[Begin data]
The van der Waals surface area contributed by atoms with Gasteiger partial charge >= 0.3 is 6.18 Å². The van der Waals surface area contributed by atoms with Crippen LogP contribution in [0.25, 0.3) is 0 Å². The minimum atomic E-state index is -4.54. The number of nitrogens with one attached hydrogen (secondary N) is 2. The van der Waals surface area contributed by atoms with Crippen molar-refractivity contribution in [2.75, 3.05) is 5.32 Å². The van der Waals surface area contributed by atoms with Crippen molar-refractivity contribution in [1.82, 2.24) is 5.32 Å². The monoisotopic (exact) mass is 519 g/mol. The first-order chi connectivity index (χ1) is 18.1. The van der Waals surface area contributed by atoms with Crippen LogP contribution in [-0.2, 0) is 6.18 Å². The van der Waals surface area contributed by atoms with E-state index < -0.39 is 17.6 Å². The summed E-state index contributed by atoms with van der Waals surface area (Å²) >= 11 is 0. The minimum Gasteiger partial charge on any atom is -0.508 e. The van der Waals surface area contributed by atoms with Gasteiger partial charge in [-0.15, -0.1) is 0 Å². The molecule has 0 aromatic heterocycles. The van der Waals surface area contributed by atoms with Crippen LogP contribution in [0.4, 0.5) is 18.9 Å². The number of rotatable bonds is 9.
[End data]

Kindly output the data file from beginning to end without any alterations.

The van der Waals surface area contributed by atoms with Gasteiger partial charge >= 0.3 is 6.18 Å². The van der Waals surface area contributed by atoms with Crippen LogP contribution in [0.25, 0.3) is 0 Å². The minimum atomic E-state index is -4.54. The number of nitrogens with one attached hydrogen (secondary N) is 2. The van der Waals surface area contributed by atoms with Crippen molar-refractivity contribution in [2.75, 3.05) is 5.32 Å². The van der Waals surface area contributed by atoms with Crippen molar-refractivity contribution in [1.82, 2.24) is 5.32 Å². The monoisotopic (exact) mass is 519 g/mol. The first-order chi connectivity index (χ1) is 18.1. The van der Waals surface area contributed by atoms with Crippen LogP contribution in [-0.2, 0) is 6.18 Å². The van der Waals surface area contributed by atoms with E-state index < -0.39 is 17.6 Å². The summed E-state index contributed by atoms with van der Waals surface area (Å²) >= 11 is 0. The minimum Gasteiger partial charge on any atom is -0.508 e. The van der Waals surface area contributed by atoms with Gasteiger partial charge in [-0.15, -0.1) is 0 Å². The molecule has 0 aromatic heterocycles. The van der Waals surface area contributed by atoms with Crippen LogP contribution in [0.4, 0.5) is 18.9 Å². The number of rotatable bonds is 9.